When you talk to the twenty-seven companies, your main objective is to get your resume out to different companies and to practice your pitch. Ask these companies questions, but make them generic and not company-specific.
In one career fair you will most likely get to talk with ten employers max, so make sure you plan accordingly. Here's a recommended company visit plan:
- Visit 2-3 of your Twenty-Seven companies. By now you should be warmed up. If not, visit more twenty-seven companies or any company with a short line
- Visit all of your Three companies
- Visit your nine companies until the fair closes.
Optimize companies based on line length! If you are waiting 15+ minutes for a Twenty-Seven company, then you are wasting your time!
After preparing your elevator pitch and your 3-9-27 list, it's time to plan what you'll bring and wear to the fair.
Many tech companies are known for having a lax dress code. That does not mean you should show up to fair dressing casually.
Women have more options than men but the guideline is still to stay professional. A business suit with pants or skirt is always appropriate, but a dress or skirt and blouse are sufficient in most situations as well. If you wear a skirt, do not wear it too short. A hemline just above or below the knee is best. You can also pair your outfit with a blazer or sweater/cardigan or suit jacket. Light jewelry is allowed as well.
For shoes, boots, pumps with heels, or other closed toe shoes are acceptable, but try to avoid sneakers. Don't wear flip-flops, sandals, or flimsy shoes. Definitely avoid shoes that are hard to walk in.
Typically, business casual attire is recommended. At the bare minimum, wear khaki/dress pants and a button down shirt. If you don't have access to professional clothing, the career center rents out clothes.
For shoes, try to wear something nicer than sneakers. Definitely avoid flip-flops, sandals, or flimsy shoes.
Since you are not allowed to bring a backpack into the career fair, you should also be tactical about what you carry on your hands. Bare minimum you need to print out around 20 copies of your resume.
Here is a recommended list of things to bring:
- Padfolio: These are super cheap on Amazon and will hold your resumes, while also providing a place for you to conveniently write notes and store business cards.
- Notebook/Notepad: You want to write notes while talking to companies. It shows interest and also will help you keep track of contacts and other information.
- Multiple Pens: Make sure you bring at least one pen. Companies will have a lot of free pens so you can take those, but if you lose things easily then it might be a better bet to have multiple for safety sake.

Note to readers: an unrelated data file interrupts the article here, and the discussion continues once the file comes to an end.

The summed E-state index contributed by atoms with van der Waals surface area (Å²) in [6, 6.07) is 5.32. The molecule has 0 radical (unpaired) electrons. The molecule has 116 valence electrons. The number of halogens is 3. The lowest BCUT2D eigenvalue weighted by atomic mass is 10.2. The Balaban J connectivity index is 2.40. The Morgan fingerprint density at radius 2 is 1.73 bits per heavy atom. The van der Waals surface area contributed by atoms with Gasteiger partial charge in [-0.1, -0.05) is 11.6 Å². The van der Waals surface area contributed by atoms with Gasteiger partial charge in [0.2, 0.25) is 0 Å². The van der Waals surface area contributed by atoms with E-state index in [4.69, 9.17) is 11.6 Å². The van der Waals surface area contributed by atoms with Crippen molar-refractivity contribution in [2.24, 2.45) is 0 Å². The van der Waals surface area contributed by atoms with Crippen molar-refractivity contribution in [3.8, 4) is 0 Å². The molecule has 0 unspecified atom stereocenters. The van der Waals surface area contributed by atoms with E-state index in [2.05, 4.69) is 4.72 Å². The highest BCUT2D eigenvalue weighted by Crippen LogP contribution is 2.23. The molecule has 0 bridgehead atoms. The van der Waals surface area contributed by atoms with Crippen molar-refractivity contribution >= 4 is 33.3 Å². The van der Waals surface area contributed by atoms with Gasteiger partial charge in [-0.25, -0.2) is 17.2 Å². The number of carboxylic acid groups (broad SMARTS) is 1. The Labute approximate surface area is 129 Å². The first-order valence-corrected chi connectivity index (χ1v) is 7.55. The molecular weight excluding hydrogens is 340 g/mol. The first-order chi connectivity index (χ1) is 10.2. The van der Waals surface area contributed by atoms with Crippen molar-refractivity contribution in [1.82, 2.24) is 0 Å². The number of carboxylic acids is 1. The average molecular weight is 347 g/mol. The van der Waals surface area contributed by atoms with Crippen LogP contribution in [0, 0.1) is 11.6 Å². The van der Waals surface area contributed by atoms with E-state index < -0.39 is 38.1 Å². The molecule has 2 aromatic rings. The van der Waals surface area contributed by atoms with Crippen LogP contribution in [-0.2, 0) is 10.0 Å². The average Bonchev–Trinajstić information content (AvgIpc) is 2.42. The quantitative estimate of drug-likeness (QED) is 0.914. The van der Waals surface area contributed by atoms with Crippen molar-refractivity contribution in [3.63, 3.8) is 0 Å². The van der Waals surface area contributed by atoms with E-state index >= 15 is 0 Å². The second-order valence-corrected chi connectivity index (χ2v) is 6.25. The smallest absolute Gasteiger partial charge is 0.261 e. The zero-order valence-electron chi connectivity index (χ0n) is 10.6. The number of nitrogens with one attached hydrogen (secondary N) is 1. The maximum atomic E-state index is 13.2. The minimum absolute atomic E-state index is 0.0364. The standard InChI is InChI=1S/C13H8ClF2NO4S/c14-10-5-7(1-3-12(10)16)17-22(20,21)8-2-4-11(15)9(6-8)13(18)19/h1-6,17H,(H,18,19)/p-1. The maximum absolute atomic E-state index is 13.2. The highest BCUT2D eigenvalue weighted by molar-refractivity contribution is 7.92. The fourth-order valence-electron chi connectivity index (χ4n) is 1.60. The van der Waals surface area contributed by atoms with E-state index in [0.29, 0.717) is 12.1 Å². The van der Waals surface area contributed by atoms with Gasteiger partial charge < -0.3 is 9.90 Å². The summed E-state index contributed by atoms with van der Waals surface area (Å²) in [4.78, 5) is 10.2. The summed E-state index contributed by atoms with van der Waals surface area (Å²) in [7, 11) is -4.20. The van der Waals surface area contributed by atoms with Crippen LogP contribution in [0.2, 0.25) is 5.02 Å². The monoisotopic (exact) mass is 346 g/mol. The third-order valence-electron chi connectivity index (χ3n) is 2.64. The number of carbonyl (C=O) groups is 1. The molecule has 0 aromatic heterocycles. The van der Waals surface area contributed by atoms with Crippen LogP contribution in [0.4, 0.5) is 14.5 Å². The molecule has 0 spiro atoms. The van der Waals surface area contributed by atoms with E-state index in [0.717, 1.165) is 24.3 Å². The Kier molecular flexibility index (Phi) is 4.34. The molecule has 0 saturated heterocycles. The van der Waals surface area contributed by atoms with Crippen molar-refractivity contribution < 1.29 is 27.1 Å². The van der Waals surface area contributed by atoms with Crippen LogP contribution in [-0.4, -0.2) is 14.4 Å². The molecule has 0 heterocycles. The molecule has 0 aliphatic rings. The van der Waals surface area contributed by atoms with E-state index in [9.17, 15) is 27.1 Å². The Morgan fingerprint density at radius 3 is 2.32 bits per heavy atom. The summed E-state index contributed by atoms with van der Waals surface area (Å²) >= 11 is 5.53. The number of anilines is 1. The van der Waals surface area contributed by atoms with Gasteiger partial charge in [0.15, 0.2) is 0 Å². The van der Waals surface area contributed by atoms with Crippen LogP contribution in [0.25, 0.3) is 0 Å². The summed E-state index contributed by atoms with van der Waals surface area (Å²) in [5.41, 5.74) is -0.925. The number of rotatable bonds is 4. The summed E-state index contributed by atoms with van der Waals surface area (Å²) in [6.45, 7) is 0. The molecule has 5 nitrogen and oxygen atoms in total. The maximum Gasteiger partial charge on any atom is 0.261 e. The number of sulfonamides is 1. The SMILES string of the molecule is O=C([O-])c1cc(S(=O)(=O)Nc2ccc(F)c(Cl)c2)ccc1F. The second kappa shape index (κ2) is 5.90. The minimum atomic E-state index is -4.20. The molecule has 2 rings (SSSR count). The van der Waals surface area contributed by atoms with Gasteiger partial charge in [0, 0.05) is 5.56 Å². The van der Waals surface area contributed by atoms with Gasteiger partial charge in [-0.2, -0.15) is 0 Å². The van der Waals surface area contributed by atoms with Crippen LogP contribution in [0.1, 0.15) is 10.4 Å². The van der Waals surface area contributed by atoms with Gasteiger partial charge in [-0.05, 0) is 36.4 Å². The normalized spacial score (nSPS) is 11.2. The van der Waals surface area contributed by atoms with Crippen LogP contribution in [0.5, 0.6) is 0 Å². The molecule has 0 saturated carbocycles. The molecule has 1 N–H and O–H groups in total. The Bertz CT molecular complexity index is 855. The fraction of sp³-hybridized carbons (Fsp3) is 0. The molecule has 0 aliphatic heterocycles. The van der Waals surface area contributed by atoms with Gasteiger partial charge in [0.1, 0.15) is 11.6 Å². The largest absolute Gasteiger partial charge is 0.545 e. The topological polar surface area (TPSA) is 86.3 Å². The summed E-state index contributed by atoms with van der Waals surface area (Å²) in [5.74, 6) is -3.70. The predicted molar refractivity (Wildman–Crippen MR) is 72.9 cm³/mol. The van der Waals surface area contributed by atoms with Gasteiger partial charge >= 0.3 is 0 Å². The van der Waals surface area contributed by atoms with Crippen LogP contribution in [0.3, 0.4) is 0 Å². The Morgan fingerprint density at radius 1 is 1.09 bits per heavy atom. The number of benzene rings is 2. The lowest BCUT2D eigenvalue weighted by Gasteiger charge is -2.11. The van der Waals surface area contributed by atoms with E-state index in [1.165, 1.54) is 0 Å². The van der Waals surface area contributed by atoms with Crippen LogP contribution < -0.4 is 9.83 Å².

- Water: You'll be talking a lot. Water will help you stay refreshed throughout the fair.
- Drawstring Bag: You'll have a lot of opportunity to get a lot of swag. It quickly becomes hard to hold it all with just your hands. Having a drawstring to hold it makes it much easier.
- List of Questions to ask: On a piece of paper write down some questions you can ask. If a conversation is slowing down you can quickly ask one of them and revive the discussion.
The reason why you prepare for a career fair is to stand out from the others. Make sure you do all you can to leave a good impression.
From the company's point of view, the recruiters and engineers are not only looking for qualified candidates, but people that they would be happy to work with for forty hours a week. To achieve this, be friendly, energetic, and fun to talk to. Remember that the people at booths are sacrificing their time and probably have heard a spiel from multiple students. Do not waste their time!
This is more easily said than done, and the only way to improve at it is to practice. Nevertheless here are a few things you should aim for:
- Bubbly personality
- Interesting activity, experience, pitch
- Ability to answer and ask questions in a conversational nature
- Show interest to the speaker
- Be fun! Laugh, have a smile, be energetic.
- Demonstrated skill through a technical or non-technical project displayed on your resume or brought up in conversation.
You'll want to have questions prepared to ask companies and employers. The tech interview handbook has a great list here!
Always make sure you have the contact information for each person you talk to! By the end of the conversation, be sure to ask for it if it didn't already come up.
Now that you're done with the career fair, it's time for the final step: Reaching out to each person you met and thanking them!
Usually this is done through email or LinkedIn message. Here's an example email to send (we highly recommending editing it to help you stand out):
Dear [Contact's first name],
It was great meeting you at [Career fair name], thanks for taking the time to talk with me! As we discussed, I view myself as a great candidate for [Company name here].
I'd like to reaffirm my interest in [company name here] and can't wait to apply to [company name]'s [position name]. I have attached my resume to this email and am happy to provide references at your request.
I had such a great time talking with you. If you have any questions or updates please let me know!
Best, [Your Name Here]